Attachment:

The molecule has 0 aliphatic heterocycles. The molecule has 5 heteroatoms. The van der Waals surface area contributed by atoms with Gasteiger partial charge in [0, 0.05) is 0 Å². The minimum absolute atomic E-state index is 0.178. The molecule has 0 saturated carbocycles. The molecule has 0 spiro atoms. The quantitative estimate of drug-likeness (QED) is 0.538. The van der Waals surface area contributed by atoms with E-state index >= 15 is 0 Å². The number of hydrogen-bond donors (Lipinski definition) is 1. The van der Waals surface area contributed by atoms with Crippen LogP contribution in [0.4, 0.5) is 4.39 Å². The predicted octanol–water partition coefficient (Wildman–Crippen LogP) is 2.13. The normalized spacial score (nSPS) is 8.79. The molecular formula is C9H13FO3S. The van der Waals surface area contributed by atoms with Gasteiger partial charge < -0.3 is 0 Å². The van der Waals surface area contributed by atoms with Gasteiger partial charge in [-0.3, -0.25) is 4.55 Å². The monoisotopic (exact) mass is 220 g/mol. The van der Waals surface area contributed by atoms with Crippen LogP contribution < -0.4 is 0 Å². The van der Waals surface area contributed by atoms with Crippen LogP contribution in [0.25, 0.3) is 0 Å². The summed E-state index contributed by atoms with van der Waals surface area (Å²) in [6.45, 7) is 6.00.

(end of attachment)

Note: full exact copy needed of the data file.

The molecule has 0 aliphatic heterocycles. The molecule has 5 heteroatoms. The van der Waals surface area contributed by atoms with Gasteiger partial charge in [0, 0.05) is 0 Å². The minimum absolute atomic E-state index is 0.178. The molecule has 0 saturated carbocycles. The molecule has 0 spiro atoms. The quantitative estimate of drug-likeness (QED) is 0.538. The van der Waals surface area contributed by atoms with E-state index >= 15 is 0 Å². The number of hydrogen-bond donors (Lipinski definition) is 1. The van der Waals surface area contributed by atoms with Crippen LogP contribution in [0.4, 0.5) is 4.39 Å². The predicted octanol–water partition coefficient (Wildman–Crippen LogP) is 2.13. The normalized spacial score (nSPS) is 8.79. The molecular formula is C9H13FO3S. The van der Waals surface area contributed by atoms with Gasteiger partial charge < -0.3 is 0 Å². The van der Waals surface area contributed by atoms with Gasteiger partial charge in [-0.3, -0.25) is 4.55 Å². The monoisotopic (exact) mass is 220 g/mol. The van der Waals surface area contributed by atoms with Crippen LogP contribution < -0.4 is 0 Å². The van der Waals surface area contributed by atoms with Crippen LogP contribution in [0.25, 0.3) is 0 Å². The summed E-state index contributed by atoms with van der Waals surface area (Å²) in [6.45, 7) is 6.00.